Concern about potentially inappropriate prescribing of transmucosal immediate-release fentanyl (TIRF) products has prompted the US Food and Drug Administration (FDA) to toughen requirements in the Risk Evaluation and Mitigation Strategies (REMS) program for these medications.
The goal is to help ensure that the benefits of these drugs continue to outweigh the risks, FDA Commissioner Stephen M. Hahn, MD, said in a statement.
TIRF medications are used to manage breakthrough pain in adults with cancer who require other opioid pain medicines. Safe use of TIRF medicines requires that patients be opioid-tolerant based on concurrent regular use of another opioid medication.
While use of TIRF medicines has declined in recent years, data have suggested that prescribing of TIRF medicines still occurs in patients who are not opioid-tolerant, Hahn said.
“With this in mind, the FDA finalized modifications to the REMS program to address the persistence of these concerning prescribing practices. These changes will also improve our ability to monitor for adverse events and ensure safe use of these medicines,” Hahn said.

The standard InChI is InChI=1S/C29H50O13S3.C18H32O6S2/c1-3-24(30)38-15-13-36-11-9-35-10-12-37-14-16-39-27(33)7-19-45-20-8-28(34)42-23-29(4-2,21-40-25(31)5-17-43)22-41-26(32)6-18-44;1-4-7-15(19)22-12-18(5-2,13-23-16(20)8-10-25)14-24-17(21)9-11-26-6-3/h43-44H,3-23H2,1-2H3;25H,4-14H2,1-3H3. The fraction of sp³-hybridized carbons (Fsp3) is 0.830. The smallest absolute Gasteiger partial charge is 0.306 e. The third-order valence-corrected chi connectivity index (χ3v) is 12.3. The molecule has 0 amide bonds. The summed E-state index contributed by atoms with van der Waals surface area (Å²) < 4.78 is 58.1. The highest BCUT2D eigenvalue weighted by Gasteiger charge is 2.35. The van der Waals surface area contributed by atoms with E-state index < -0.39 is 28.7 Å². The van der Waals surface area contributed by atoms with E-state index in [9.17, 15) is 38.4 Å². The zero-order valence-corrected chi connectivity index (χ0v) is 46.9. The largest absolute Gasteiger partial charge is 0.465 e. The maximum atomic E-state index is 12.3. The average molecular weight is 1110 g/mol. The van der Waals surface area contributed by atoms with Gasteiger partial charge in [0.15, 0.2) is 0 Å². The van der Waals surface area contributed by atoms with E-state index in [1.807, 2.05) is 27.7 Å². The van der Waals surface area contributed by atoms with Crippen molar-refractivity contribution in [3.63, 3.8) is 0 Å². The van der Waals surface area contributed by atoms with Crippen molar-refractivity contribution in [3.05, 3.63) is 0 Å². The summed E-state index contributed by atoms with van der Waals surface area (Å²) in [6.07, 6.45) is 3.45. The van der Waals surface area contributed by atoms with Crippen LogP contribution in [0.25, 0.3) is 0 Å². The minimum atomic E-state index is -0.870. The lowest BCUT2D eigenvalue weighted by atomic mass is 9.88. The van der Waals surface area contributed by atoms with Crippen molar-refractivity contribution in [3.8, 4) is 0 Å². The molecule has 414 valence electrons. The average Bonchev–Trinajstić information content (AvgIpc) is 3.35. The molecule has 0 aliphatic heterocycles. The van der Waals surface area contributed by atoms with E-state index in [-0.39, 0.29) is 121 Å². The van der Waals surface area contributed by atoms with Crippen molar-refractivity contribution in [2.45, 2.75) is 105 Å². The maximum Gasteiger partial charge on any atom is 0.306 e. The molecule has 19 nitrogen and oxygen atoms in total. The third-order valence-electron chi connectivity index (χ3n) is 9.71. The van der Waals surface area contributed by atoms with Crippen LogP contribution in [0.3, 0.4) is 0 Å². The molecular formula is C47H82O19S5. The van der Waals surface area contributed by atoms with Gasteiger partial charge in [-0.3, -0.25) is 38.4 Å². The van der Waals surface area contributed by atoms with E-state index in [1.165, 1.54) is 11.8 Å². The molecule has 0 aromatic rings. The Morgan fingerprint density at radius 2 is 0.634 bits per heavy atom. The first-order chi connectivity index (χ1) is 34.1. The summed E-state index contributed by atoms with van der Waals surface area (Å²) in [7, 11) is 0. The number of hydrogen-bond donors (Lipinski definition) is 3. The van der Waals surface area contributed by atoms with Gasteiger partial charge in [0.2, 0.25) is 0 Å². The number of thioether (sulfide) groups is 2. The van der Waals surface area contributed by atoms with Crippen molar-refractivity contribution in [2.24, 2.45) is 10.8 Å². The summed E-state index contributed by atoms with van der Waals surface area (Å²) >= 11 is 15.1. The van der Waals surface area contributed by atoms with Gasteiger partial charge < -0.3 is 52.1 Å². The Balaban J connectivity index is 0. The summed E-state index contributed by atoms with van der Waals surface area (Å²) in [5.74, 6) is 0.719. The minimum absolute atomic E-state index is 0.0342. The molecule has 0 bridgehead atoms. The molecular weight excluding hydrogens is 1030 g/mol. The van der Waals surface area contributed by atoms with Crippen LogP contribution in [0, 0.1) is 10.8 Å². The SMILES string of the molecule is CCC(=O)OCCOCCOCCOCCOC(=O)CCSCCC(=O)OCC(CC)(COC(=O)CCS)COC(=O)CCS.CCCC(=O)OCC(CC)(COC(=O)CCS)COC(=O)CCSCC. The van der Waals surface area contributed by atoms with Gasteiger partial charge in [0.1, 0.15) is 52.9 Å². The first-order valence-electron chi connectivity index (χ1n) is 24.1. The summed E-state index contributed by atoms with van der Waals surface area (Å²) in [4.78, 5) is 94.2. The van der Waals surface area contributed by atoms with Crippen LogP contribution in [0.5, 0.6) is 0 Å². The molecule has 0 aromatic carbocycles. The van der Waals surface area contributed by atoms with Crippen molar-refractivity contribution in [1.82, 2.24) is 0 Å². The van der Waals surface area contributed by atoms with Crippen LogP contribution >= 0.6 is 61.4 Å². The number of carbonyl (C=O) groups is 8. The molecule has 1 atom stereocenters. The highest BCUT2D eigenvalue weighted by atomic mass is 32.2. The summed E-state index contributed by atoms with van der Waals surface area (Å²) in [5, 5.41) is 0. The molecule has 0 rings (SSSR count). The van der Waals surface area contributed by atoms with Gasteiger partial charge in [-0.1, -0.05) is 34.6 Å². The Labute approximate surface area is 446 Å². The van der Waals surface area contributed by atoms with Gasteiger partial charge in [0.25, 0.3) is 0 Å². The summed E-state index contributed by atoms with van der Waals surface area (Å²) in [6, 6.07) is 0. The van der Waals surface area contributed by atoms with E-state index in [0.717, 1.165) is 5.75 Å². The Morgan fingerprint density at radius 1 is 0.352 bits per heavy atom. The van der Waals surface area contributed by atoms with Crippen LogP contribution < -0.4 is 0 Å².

The strengthened TIRF REMS program now requires the following:
Prescribers must document a patient’s opioid tolerance with each prescription of a TIRF medicine for outpatient use
Outpatient pharmacies dispensing TIRF medicines must document and verify a patient’s opioid tolerance before dispensing
Inpatient pharmacies must develop internal policies and procedures to verify opioid tolerance in patients who require TIRF medicines while hospitalized; and require a new patient registry for use, along with other data sources, to monitor for accidental exposure, misuse, abuse, addiction, and overdose.
“While our efforts to combat COVID-19 remain at the forefront of our day-to-day activities, the US Food and Drug Administration also continues its work on a number of important public health issues and, in particular, the opioid crisis,” Hahn said.
“We remain committed to using all facets of our regulatory authority to lessen the impact of opioid addiction, misuse, and abuse while also striking a careful balance between patient access and safety to ensure that patients suffering from significant pain have access to appropriate medication,” he added.